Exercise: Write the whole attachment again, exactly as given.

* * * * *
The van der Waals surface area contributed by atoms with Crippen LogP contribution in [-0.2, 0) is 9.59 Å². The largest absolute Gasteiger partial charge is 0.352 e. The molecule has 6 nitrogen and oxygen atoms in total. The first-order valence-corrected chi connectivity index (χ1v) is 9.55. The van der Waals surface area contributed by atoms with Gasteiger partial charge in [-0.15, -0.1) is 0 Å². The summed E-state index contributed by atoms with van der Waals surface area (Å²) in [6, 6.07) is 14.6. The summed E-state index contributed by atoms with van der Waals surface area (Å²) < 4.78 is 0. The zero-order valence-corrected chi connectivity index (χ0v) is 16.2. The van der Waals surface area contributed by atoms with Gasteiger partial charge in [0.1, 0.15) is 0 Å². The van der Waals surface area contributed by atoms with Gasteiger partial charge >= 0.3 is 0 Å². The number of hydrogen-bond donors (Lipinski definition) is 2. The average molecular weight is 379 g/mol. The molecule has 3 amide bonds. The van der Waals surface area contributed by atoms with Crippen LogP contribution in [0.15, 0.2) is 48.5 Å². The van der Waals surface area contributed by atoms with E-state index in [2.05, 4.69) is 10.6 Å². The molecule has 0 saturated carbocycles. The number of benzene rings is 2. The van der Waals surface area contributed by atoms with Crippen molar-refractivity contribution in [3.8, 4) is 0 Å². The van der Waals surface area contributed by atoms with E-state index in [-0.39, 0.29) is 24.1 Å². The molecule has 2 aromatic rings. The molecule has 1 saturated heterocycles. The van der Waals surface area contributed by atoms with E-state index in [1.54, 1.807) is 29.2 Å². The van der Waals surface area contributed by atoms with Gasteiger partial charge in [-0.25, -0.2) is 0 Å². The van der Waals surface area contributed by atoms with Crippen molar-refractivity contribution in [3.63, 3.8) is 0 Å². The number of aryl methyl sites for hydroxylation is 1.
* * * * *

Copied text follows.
The van der Waals surface area contributed by atoms with Crippen LogP contribution in [-0.2, 0) is 9.59 Å². The largest absolute Gasteiger partial charge is 0.352 e. The molecule has 6 nitrogen and oxygen atoms in total. The first-order valence-corrected chi connectivity index (χ1v) is 9.55. The van der Waals surface area contributed by atoms with Gasteiger partial charge in [-0.15, -0.1) is 0 Å². The summed E-state index contributed by atoms with van der Waals surface area (Å²) in [6, 6.07) is 14.6. The summed E-state index contributed by atoms with van der Waals surface area (Å²) < 4.78 is 0. The zero-order valence-corrected chi connectivity index (χ0v) is 16.2. The van der Waals surface area contributed by atoms with Gasteiger partial charge in [0.1, 0.15) is 0 Å². The van der Waals surface area contributed by atoms with Gasteiger partial charge >= 0.3 is 0 Å². The number of hydrogen-bond donors (Lipinski definition) is 2. The average molecular weight is 379 g/mol. The molecule has 3 amide bonds. The van der Waals surface area contributed by atoms with Crippen LogP contribution in [0.15, 0.2) is 48.5 Å². The van der Waals surface area contributed by atoms with E-state index in [2.05, 4.69) is 10.6 Å². The molecule has 0 saturated carbocycles. The number of benzene rings is 2. The van der Waals surface area contributed by atoms with Crippen molar-refractivity contribution in [3.8, 4) is 0 Å². The van der Waals surface area contributed by atoms with E-state index in [-0.39, 0.29) is 24.1 Å². The molecule has 2 aromatic rings. The molecule has 1 saturated heterocycles. The van der Waals surface area contributed by atoms with E-state index in [1.54, 1.807) is 29.2 Å². The van der Waals surface area contributed by atoms with Gasteiger partial charge in [-0.25, -0.2) is 0 Å². The van der Waals surface area contributed by atoms with Crippen molar-refractivity contribution in [3.63, 3.8) is 0 Å². The number of aryl methyl sites for hydroxylation is 1.